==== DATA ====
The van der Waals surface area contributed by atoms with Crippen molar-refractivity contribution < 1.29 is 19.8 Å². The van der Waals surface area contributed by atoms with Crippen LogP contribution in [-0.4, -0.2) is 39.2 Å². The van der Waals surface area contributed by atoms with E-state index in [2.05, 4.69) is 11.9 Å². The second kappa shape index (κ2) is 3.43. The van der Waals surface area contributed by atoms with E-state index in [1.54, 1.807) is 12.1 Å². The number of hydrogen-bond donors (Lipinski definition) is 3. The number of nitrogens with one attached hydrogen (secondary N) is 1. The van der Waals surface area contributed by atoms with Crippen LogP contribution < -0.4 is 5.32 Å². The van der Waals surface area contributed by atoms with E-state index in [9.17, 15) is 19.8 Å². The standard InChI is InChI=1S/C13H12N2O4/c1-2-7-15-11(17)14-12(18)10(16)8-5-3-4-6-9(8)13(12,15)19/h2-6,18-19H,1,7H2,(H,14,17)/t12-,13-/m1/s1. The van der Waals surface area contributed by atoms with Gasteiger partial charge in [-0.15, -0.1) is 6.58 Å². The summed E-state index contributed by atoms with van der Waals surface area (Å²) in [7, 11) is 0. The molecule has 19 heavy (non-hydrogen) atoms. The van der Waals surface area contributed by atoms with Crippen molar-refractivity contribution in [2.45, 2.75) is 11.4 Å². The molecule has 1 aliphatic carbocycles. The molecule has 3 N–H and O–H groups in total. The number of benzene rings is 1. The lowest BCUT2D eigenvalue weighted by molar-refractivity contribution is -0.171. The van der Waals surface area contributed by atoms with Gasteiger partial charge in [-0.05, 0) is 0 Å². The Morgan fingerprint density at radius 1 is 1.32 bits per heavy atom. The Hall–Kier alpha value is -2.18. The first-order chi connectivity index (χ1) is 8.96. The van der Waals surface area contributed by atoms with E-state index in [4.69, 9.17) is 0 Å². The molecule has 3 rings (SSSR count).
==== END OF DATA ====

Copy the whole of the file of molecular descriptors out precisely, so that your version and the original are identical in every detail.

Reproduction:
The van der Waals surface area contributed by atoms with Crippen molar-refractivity contribution < 1.29 is 19.8 Å². The van der Waals surface area contributed by atoms with Crippen LogP contribution in [-0.4, -0.2) is 39.2 Å². The van der Waals surface area contributed by atoms with E-state index in [2.05, 4.69) is 11.9 Å². The second kappa shape index (κ2) is 3.43. The van der Waals surface area contributed by atoms with E-state index in [1.54, 1.807) is 12.1 Å². The number of hydrogen-bond donors (Lipinski definition) is 3. The number of nitrogens with one attached hydrogen (secondary N) is 1. The van der Waals surface area contributed by atoms with Crippen LogP contribution < -0.4 is 5.32 Å². The van der Waals surface area contributed by atoms with E-state index in [9.17, 15) is 19.8 Å². The standard InChI is InChI=1S/C13H12N2O4/c1-2-7-15-11(17)14-12(18)10(16)8-5-3-4-6-9(8)13(12,15)19/h2-6,18-19H,1,7H2,(H,14,17)/t12-,13-/m1/s1. The van der Waals surface area contributed by atoms with Gasteiger partial charge in [-0.15, -0.1) is 6.58 Å². The summed E-state index contributed by atoms with van der Waals surface area (Å²) in [7, 11) is 0. The molecule has 19 heavy (non-hydrogen) atoms. The van der Waals surface area contributed by atoms with Crippen molar-refractivity contribution in [2.45, 2.75) is 11.4 Å². The molecule has 1 aliphatic carbocycles. The molecule has 3 N–H and O–H groups in total. The number of benzene rings is 1. The lowest BCUT2D eigenvalue weighted by molar-refractivity contribution is -0.171. The van der Waals surface area contributed by atoms with Gasteiger partial charge in [-0.05, 0) is 0 Å². The Morgan fingerprint density at radius 1 is 1.32 bits per heavy atom. The Hall–Kier alpha value is -2.18. The first-order chi connectivity index (χ1) is 8.96. The van der Waals surface area contributed by atoms with E-state index in [4.69, 9.17) is 0 Å². The molecule has 3 rings (SSSR count).